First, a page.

Let me join the sceptics camp. :-)
Dear diary, on Thu, Jul 07, 2005 at 09:04:58PM CEST, I got a letter
where Linus Torvalds <[EMAIL PROTECTED]> told me that...
> Note that I just re-packed the kernel archive on kernel.org, and removed
> _all_ unpacked files. Once that percolates to the mirrors, the http
> protocol will be useless without anything like this.
So, what _is_ then the way to pull now, actually? If we use rsync, won't
we end up with having the objects we previous had twice now?
> That said, I really think the dumb protocols are useless anyway. No other
> system supports pure static object pulling anyway, and as far as I'm
> concerned, I want "rsync" to kind of work (but it won't be optimal, since
> re-packing will delete all the old objects and replace it with the new
> pack that is downloaded anew). But plain http? I'm not convinced.
You can always just spider the repository which will work just as well
as rsync in the git case. ;-)
I think it would be actually simplest (for the user) to have a trivial
CGI script on the other side which will do the git-upload-pack stuff.
Minimal extra administrative overhead, flexibility, works through
proxies, and stuff. People can rewrite it in Perl or PHorridP if they
wish and use it on webhosting servers not allowing much else.
That's not to say a dedicated server wouldn't have its place too, and
that's what's now probably simplest for us. ;-)
Now we are in a situation when there's actually no way to pull from your
kernel repository without throwing own repository to mess and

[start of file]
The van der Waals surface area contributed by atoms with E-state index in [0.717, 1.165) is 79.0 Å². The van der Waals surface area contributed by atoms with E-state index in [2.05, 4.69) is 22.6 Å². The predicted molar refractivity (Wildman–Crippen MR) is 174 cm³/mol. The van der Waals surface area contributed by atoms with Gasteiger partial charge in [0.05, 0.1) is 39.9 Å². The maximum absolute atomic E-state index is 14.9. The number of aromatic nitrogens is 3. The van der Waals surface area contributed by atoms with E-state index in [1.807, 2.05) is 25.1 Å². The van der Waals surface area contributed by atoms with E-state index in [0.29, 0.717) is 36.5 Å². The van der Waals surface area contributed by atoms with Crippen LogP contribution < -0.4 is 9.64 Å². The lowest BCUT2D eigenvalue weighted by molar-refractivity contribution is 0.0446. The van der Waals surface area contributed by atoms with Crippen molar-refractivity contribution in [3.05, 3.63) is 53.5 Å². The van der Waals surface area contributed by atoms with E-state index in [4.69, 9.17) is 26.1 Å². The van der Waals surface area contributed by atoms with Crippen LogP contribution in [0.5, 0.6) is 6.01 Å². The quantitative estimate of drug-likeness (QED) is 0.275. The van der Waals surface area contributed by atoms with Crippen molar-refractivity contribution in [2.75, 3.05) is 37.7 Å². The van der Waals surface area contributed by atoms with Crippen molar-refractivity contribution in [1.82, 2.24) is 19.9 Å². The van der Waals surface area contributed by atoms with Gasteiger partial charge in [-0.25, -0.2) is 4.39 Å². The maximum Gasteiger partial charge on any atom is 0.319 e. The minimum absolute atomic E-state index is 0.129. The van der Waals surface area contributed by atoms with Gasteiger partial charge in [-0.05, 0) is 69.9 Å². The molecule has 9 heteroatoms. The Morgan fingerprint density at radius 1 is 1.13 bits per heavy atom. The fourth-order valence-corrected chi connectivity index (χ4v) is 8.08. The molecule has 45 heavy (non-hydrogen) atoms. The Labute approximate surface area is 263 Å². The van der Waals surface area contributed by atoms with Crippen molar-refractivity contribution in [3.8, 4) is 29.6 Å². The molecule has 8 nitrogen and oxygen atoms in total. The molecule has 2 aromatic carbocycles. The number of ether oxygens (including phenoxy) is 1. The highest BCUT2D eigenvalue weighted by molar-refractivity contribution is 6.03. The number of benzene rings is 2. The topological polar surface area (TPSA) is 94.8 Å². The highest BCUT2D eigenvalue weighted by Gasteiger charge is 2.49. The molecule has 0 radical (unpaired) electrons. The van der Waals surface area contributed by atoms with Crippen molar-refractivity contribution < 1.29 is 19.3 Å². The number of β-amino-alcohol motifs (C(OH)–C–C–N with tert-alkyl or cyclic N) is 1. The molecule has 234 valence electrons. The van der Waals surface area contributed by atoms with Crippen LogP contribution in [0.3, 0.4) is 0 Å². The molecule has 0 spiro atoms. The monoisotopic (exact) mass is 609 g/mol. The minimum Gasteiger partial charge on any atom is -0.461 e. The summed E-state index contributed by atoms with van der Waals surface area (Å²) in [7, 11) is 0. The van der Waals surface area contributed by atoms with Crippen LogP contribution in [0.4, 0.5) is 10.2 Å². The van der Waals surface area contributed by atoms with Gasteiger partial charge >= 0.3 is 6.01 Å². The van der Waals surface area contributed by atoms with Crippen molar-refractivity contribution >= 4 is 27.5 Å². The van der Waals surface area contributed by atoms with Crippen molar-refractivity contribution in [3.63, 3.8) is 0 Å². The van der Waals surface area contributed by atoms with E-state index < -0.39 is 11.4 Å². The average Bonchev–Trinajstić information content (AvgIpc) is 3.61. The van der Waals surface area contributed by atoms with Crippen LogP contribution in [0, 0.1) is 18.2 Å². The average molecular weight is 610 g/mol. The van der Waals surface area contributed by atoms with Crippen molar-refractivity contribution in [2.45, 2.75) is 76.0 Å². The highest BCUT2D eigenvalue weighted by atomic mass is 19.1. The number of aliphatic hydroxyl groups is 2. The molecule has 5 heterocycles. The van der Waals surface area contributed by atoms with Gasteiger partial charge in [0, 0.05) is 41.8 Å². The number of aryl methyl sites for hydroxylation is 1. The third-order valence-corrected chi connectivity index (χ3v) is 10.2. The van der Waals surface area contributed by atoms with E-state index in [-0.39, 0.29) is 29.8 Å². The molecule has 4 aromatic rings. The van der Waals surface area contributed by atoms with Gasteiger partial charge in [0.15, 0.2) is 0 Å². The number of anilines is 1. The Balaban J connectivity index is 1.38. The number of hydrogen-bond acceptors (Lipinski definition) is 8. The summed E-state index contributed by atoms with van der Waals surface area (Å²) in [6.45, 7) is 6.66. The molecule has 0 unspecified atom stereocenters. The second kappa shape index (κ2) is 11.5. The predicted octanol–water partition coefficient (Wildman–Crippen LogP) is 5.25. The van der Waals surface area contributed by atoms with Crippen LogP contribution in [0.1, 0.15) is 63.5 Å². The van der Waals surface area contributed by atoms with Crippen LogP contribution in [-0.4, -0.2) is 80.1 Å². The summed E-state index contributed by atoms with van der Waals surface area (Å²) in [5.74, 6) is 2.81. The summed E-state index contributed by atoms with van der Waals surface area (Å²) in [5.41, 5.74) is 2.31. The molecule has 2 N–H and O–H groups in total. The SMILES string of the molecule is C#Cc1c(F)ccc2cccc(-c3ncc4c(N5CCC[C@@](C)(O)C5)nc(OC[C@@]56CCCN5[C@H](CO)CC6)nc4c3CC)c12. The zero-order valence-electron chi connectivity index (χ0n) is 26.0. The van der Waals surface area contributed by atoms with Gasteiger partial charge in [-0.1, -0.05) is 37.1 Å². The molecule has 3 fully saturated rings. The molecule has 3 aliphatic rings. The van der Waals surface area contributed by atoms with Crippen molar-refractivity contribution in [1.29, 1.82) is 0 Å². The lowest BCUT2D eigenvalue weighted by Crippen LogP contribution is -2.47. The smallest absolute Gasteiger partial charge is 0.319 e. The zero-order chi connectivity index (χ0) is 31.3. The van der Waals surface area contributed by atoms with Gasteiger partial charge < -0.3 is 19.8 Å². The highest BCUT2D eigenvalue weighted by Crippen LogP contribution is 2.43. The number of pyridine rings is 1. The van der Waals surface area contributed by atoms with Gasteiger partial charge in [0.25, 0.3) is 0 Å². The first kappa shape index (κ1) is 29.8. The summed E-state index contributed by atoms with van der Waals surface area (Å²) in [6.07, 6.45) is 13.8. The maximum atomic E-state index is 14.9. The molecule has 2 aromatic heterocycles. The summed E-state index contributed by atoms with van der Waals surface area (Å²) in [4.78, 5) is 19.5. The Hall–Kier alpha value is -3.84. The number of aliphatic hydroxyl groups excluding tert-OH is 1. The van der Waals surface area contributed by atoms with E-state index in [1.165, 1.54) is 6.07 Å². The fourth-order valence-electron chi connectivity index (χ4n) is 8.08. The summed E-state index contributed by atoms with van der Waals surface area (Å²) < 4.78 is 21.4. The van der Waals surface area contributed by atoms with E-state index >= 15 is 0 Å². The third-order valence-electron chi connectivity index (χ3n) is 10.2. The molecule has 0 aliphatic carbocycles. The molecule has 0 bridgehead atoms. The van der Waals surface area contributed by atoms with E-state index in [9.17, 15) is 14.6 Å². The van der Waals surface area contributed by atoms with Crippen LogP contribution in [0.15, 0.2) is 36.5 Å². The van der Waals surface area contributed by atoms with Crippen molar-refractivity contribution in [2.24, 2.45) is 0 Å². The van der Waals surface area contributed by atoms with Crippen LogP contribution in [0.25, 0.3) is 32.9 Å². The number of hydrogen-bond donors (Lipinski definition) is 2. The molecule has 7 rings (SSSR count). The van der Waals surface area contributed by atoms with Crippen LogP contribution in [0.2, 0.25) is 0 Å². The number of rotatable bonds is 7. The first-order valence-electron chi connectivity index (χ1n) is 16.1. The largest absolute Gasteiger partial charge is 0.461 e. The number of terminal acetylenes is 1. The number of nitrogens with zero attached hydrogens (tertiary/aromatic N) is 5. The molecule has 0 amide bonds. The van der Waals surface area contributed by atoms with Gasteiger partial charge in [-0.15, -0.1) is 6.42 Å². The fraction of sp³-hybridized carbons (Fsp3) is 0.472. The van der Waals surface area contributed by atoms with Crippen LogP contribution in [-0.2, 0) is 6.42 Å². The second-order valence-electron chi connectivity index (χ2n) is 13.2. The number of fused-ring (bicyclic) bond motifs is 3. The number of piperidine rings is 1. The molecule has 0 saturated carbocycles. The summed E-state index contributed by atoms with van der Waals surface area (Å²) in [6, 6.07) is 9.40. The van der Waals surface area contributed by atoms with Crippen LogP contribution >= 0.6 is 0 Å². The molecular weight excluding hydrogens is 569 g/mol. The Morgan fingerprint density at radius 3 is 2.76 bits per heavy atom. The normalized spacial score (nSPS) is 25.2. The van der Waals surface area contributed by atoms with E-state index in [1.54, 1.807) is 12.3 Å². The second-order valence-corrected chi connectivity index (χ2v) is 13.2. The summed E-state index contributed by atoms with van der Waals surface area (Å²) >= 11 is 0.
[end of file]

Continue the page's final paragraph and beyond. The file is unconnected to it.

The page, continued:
duplicating data, AFAICS.
> I'd much rather have a "stupid server" that just listens to a port, and
> basically forks off and executes "git-upload-pack" when it's connected to
> (perhaps reading the directory name first). Nothing else. Then we can do
> a security analysis of upload-pack, which should be fairly easy since it's
> not actually ever _writing_ anything.
> At that point, you can do
> git pull git://www.kernel.org/pub/scm/git/..
> and it would just connect to some default "git port", pass off the
> directory name, and be done with it - exact same discovery protocol that
> now use for ssh. And "git clone" would also automatically work.
Eek. Could you please make it at least pretend to be extensible? Compare
git-upload-pack with git-ssh-pu* - the second one prepends letters to
the data it sends so that if you add a new type of stuff to send (say
for authentication or some smart tags stuff), you could extend it in a
sensible way. What about dividing the communication to "blocks"
separated by a newline? Each block would have its first word on the
first line saying what kind of block it is - "refs", "have", "want", or
"pack" (for simplicity, the pack block might have additional restriction
that it's always the last one). If you hit unknown block, you should
respond back by something like "huh" and ignore the rest of it.
Petr "Pasky" Baudis
<Espy> be careful, some twit might quote you out of context..
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